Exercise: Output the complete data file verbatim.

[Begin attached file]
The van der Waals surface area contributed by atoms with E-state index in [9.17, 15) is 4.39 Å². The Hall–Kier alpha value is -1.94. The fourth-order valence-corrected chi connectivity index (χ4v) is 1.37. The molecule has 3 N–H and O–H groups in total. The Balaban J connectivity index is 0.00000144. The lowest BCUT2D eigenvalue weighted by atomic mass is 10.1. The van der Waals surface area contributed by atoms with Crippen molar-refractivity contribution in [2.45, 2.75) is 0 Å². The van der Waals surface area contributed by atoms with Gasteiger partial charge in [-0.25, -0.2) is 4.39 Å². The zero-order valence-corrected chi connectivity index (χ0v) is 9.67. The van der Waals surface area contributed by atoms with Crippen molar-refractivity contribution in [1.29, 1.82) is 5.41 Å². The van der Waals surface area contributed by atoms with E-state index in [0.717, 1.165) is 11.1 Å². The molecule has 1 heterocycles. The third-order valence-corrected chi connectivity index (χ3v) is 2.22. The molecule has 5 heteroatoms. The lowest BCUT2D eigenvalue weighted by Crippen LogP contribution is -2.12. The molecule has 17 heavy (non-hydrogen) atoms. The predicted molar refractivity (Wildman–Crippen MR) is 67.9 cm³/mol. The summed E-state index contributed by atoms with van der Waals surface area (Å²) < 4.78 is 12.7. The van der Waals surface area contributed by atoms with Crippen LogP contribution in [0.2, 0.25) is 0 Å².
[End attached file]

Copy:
The van der Waals surface area contributed by atoms with E-state index in [9.17, 15) is 4.39 Å². The Hall–Kier alpha value is -1.94. The fourth-order valence-corrected chi connectivity index (χ4v) is 1.37. The molecule has 3 N–H and O–H groups in total. The Balaban J connectivity index is 0.00000144. The lowest BCUT2D eigenvalue weighted by atomic mass is 10.1. The van der Waals surface area contributed by atoms with Crippen molar-refractivity contribution in [2.45, 2.75) is 0 Å². The van der Waals surface area contributed by atoms with Gasteiger partial charge in [-0.25, -0.2) is 4.39 Å². The zero-order valence-corrected chi connectivity index (χ0v) is 9.67. The van der Waals surface area contributed by atoms with Crippen molar-refractivity contribution in [1.29, 1.82) is 5.41 Å². The van der Waals surface area contributed by atoms with E-state index in [0.717, 1.165) is 11.1 Å². The molecule has 1 heterocycles. The third-order valence-corrected chi connectivity index (χ3v) is 2.22. The molecule has 5 heteroatoms. The lowest BCUT2D eigenvalue weighted by Crippen LogP contribution is -2.12. The molecule has 17 heavy (non-hydrogen) atoms. The predicted molar refractivity (Wildman–Crippen MR) is 67.9 cm³/mol. The summed E-state index contributed by atoms with van der Waals surface area (Å²) < 4.78 is 12.7. The van der Waals surface area contributed by atoms with Crippen LogP contribution in [0.2, 0.25) is 0 Å².